The timeless hits of country music legend Johnny Cash will take Center Stage at The Center for Rural Development in Somerset on Saturday, Feb. 11, in a live performance by renowned tribute artist Philip Bauer.
Bauer, who has been recreating the music and live performance of Cash since 1985, stars in “The Legend of Johnny Cash,” a musical tribute to one of the greatest country music entertainers of all time.
The show—the next performance in the Center Stage performing arts series—opens at 7:30 p.m. in the theatre and is part of an evening of live country music entertainment, also featuring Pulaski County’s own Doug Holsomback and Friends, from 6-7 p.m. at a Pre-Show Event in The Center’s front lobby.
“You will not want to miss this Center Stage performance presented by Lake Cumberland Performing Arts in partnership with The Center for Rural Development,” said Dianna Winstead, associate director of arts, culture, and events. “If you close your eyes, you’ll think the real Johnny Cash is on stage!”
For a chance to win free tickets and exclusive meet-and-greet and autograph opportunities with the show’s star Philip Bauer, visit and like The Center’s Facebook page at www.facebook.com/centercrd. Instructions for the video contest are located on The Center’s Facebook page, and First, Second, and Third Place winners will be chosen by Feb. 10.
Bauer’s uncanny look and stage presence take his audience back to the good old days, when Cash was “King of Country Music” and dominated the Billboard charts. “The Legend of Johnny Cash” show includes top hits “Ring of Fire,” “Folsom Prison Blues,” “Man in Black,” “I Walk the Line,” and many more, along with pop-country classics and a dead-on impersonation of Cash himself.
An established singer and songwriter in his own right, Bauer has taken his tribute show on the road performing the music of Johnny Cash all over the United States and abroad.
To purchase tickets for “The Legend of Johnny Cash,” contact The Center for Rural Development at 606-677-6000 or visit the Box Office from 8 a.m.-5 p.m. Monday through Friday at 2292 South U.S. 27 (at Traffic Light 15) in Somerset.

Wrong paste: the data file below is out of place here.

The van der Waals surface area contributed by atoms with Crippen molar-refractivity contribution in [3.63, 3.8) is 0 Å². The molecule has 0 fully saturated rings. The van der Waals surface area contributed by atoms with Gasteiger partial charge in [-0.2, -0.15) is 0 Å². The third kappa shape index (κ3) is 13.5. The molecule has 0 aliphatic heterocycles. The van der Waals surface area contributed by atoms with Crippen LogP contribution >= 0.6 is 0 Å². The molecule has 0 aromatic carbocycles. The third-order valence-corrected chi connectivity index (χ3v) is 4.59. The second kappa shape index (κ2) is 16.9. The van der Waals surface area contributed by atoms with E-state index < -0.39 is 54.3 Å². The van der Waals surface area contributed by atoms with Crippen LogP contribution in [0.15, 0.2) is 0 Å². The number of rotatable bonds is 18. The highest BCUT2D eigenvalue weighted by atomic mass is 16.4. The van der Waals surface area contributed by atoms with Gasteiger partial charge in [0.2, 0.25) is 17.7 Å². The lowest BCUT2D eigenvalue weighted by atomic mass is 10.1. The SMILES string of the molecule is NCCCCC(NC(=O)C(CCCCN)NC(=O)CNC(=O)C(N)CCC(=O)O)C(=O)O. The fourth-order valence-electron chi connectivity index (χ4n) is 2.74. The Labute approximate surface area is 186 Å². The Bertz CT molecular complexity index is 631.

During the Pre-Show Event, Doug Holsomback and Friends, featuring Beth Of Bass on bass guitar, Randall Marler on drums, and Ron Bradley on lead guitar will be performing a selection of classic country music, and guests are invited to join Sully’s for an optional dinner with Salisbury steak, au gratin potatoes, green beans, tossed salad and iced tea as the main menu.
The cost of the meal is $7 for adults and $3.50 for children 12 and younger.
The Pre-Show Event is sponsored by Clear Channel Lake Cumberland and Sully’s.
A reception also will be held during the Pre-Show Event for artists Sue Burkett, Cece Butcher, Megan Leong, Shannon Maisel, and Darlene Hensley-Libbey whose work is on display in the latest visual arts exhibit at The Center. The exhibit, entitled “Four,” is a culmination of the pieces created primarily at Burkett’s 2011 Faubush Artist Residency.
The exhibit, which will remain on display through March 28, may be viewed by the public Monday through Friday during normal business hours and extended evening and weekend hours when The Center is open for special events.
Children’s Prime Time Theatre performances in February
For the younger audience, “The Three Little Pigs,” a popular children’s fairy tale, comes to stage Friday, Feb. 10, and “Four Score and Seven Years Ago,” a musical set to a story about two men on opposite sides of the American Civil War, is presented on Friday, Feb. 17, at 7 p.m. at The Center in the next Children’s Prime Time Theatre performances.
A Pre-Show Event, held from 5:30-6:30 p.m. for both performances, will include craft activities for children and an optional child-friendly dinner. Children and their families can enjoy an early dinner of hamburgers, hot dogs, chips, and cookies presented by Somerset Community College Culinary Program and Clear Channel Lake Cumberland.
The Kentucky Arts Council, the state arts agency, provides operating support to Lake Cumberland Performing Arts with state tax dollars and federal funding from the National Endowment for the Arts.